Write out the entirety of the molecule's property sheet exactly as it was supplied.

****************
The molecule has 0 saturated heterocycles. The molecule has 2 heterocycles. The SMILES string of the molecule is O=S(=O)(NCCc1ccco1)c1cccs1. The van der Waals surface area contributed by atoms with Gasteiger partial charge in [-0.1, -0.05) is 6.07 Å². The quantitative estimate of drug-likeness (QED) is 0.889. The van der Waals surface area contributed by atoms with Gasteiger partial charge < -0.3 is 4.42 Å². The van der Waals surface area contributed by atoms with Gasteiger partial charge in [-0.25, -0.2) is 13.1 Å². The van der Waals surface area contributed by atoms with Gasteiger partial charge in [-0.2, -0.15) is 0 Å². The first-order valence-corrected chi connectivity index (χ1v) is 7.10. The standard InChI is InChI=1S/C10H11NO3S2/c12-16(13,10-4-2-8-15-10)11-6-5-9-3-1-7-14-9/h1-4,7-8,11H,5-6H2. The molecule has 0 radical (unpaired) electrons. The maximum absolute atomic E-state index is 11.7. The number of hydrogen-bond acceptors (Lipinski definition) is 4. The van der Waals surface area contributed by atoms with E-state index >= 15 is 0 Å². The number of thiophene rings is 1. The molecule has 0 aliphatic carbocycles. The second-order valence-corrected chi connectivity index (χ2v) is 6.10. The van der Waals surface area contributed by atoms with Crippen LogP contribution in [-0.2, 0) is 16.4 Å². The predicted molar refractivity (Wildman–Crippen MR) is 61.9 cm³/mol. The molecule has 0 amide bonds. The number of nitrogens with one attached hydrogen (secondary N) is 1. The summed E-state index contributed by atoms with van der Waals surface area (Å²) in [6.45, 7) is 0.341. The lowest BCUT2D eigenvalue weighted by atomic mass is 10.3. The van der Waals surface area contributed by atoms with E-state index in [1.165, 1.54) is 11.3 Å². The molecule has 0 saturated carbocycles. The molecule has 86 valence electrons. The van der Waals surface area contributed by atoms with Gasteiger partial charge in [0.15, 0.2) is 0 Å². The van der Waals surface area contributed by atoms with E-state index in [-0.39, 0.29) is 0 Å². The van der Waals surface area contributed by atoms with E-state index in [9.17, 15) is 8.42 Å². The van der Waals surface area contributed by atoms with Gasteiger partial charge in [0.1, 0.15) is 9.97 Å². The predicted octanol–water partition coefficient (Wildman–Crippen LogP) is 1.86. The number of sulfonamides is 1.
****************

The molecule has 0 saturated heterocycles. The molecule has 2 heterocycles. The SMILES string of the molecule is O=S(=O)(NCCc1ccco1)c1cccs1. The van der Waals surface area contributed by atoms with Gasteiger partial charge in [-0.1, -0.05) is 6.07 Å². The quantitative estimate of drug-likeness (QED) is 0.889. The van der Waals surface area contributed by atoms with Gasteiger partial charge < -0.3 is 4.42 Å². The van der Waals surface area contributed by atoms with Gasteiger partial charge in [-0.25, -0.2) is 13.1 Å². The van der Waals surface area contributed by atoms with Gasteiger partial charge in [-0.2, -0.15) is 0 Å². The first-order valence-corrected chi connectivity index (χ1v) is 7.10. The standard InChI is InChI=1S/C10H11NO3S2/c12-16(13,10-4-2-8-15-10)11-6-5-9-3-1-7-14-9/h1-4,7-8,11H,5-6H2. The molecule has 0 radical (unpaired) electrons. The maximum absolute atomic E-state index is 11.7. The number of hydrogen-bond acceptors (Lipinski definition) is 4. The van der Waals surface area contributed by atoms with E-state index >= 15 is 0 Å². The number of thiophene rings is 1. The molecule has 0 aliphatic carbocycles. The second-order valence-corrected chi connectivity index (χ2v) is 6.10. The van der Waals surface area contributed by atoms with Crippen LogP contribution in [-0.2, 0) is 16.4 Å². The predicted molar refractivity (Wildman–Crippen MR) is 61.9 cm³/mol. The molecule has 0 amide bonds. The number of nitrogens with one attached hydrogen (secondary N) is 1. The summed E-state index contributed by atoms with van der Waals surface area (Å²) in [6.45, 7) is 0.341. The lowest BCUT2D eigenvalue weighted by atomic mass is 10.3. The van der Waals surface area contributed by atoms with E-state index in [1.165, 1.54) is 11.3 Å². The molecule has 0 saturated carbocycles. The molecule has 86 valence electrons. The van der Waals surface area contributed by atoms with Gasteiger partial charge in [0.15, 0.2) is 0 Å². The van der Waals surface area contributed by atoms with E-state index in [-0.39, 0.29) is 0 Å². The van der Waals surface area contributed by atoms with E-state index in [9.17, 15) is 8.42 Å². The van der Waals surface area contributed by atoms with Gasteiger partial charge in [0.1, 0.15) is 9.97 Å². The predicted octanol–water partition coefficient (Wildman–Crippen LogP) is 1.86. The number of sulfonamides is 1.